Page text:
CSE370 Fall ’99

Assignment 6

Distributed: 11/8/99

Due: 11/15/99

Katz, Chapter 6 through 6.4.3, The rest of Chapter 6 is optional

The purpose of this assignment is to design a simple 8-bit ripple carry ALU that has all the functionality needed run a small computer.   The ALU is specified as follows:

# Arithmetic Operations (All are assumed to be in 2’s Complement)

ADD        F = A + B

INC         F = A + 1

DEC        F = A – 1

SUB        F = A – B

CMP        F = A – B

PASS        F = A

NEG        F = –A

# Bitwise Logic Operations

XOR        Fi = Ai xor Bi

XNOR        Fi = Ai xnor Bi

OR  Fi = Ai or Bi

AND        Fi = Ai and Bi

NOT        Fi = ~Ai

SHL        Fi = Ai-1          (F0 = 0, C8 = A7) (Shift Left)

SHR              Fi = Ai+1       (F7 = 0) (Shift Right)

In addition to implementing these functions, the system must produce the following  Condition Code outputs:

V             Result of operation is a 2’s Complement overflow

C             Carry (Unsigned)

Z             Result of operation is Zero

N             Result of operation is Negative (2’s Complement)

The V,Z,N outputs are generated assuming 2’s complement representation, the C output is generated assuming unsigned representation.

Part A.  Design a single bit slice of the ALU.

Determine what control lines you need, define the role of each of each one, and make a table showing how the system implements each of the 14 operations above.  The columns in your table should show the control lines, the operation being performed, and the pre- or post-processing that is done so that the + operation will produce the desired result (similar to what we did in lecture). Define the control lines to simplify the logic as much as possible. The inputs to each slice should include your control lines along with at least Ai, Bi, Ci. You may need some other inputs as well. The outputs should be Ci+1, Fi.  Turn in the table and the bit-slice schematic.

Part B. Control Encoding and Decoding.

Define a unique four-bit opcode for each instruction. In Verilog, implement a block that converts the each opcode to the corresponding control lines values. You may use any style of Verilog that you choose.  Turn in the Verilog model along with any explanations that are needed.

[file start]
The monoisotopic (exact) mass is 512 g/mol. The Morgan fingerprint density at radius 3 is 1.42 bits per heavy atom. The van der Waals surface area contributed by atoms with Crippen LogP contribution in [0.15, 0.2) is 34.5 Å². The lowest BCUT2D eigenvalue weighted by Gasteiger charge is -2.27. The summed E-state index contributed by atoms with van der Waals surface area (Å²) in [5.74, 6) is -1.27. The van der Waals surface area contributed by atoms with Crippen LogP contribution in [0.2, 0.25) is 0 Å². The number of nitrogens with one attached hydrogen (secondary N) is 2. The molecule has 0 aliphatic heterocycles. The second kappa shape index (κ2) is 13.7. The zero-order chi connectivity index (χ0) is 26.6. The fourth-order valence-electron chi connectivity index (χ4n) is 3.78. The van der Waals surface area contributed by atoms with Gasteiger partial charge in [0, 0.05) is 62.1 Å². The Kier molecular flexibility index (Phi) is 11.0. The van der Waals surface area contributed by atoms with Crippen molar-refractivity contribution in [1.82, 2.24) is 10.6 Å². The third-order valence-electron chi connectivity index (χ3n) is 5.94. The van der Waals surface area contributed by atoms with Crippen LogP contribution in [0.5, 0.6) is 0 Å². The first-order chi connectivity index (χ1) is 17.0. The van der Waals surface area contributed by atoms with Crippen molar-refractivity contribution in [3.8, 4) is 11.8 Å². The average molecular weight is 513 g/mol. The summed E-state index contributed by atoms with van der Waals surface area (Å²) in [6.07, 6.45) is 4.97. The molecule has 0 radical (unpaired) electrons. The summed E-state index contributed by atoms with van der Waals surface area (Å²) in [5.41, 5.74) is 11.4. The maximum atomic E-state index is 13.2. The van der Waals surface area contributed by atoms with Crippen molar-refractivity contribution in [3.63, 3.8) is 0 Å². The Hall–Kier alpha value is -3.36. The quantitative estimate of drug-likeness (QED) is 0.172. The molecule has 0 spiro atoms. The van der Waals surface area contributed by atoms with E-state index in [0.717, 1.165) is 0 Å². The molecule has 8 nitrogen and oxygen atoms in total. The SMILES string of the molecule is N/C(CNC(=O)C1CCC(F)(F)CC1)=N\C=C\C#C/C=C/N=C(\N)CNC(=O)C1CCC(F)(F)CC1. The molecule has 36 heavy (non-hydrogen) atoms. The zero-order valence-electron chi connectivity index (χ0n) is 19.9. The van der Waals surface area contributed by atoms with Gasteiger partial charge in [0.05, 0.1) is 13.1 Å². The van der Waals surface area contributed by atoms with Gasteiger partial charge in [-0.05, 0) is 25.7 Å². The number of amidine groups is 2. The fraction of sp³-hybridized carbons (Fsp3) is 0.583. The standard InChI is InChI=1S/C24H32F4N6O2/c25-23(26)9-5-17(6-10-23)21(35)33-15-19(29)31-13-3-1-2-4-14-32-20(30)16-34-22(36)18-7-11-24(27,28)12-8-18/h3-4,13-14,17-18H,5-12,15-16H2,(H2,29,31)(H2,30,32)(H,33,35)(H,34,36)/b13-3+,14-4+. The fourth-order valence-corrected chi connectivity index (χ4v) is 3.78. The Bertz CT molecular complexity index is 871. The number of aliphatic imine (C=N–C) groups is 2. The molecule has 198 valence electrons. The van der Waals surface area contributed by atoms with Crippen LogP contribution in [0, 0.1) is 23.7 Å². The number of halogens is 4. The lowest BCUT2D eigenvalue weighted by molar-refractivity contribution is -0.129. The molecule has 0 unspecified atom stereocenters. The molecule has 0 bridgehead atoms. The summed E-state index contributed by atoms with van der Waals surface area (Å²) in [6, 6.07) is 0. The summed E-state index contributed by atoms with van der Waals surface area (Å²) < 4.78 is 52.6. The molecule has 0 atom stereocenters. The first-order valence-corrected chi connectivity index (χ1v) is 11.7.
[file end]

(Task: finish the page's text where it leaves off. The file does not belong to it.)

# Part C. Complete the System

Using the ALU bit-slices from Part A and the Verilog decoder from part B along with any other logic needed, build an 8-bit ripple carry adder that implements the all the functions and the condition codes defined above. Connect A and B inputs to xA5 and x55 respectively and test your circuit on each of the 14 instructions. Turn the complete schematic with a spreadsheet showing the encoded control inputs with verified expected values for all outputs. Use the Group Numbered Signals feature of the spreadsheet tool (under “get header” command) it works!  Determine the length of the longest delay path from any input to any output, assuming that muxes and your Verilog decoder require two gate delays. Mark the path in RED on your schematic and note the number of gates in path.

Part D. Optional Design Contest

Complete the gate level implementation of the your decoder from part B. Count the number of gates and the worst case delay  for the ENTIRE SYSTEM and submit those numbers with your assignment . If the best design from the class is as good or better that best that the Deepak, Sorin, and I can come up with we will throw a pizza party for the entire class. This should be quite doable, especially since we are sooo busy and there really aren’t that many ways to do it. This is like GOLF, you are responsible for the score you submit. If it is in error, your submission will not be counted. In the case of the tie on gate count, the fastest design wins.  For this contest, Muxes and other PRIMLOG types of devices count as two delays and the number of gates in the SOP implementation of the device.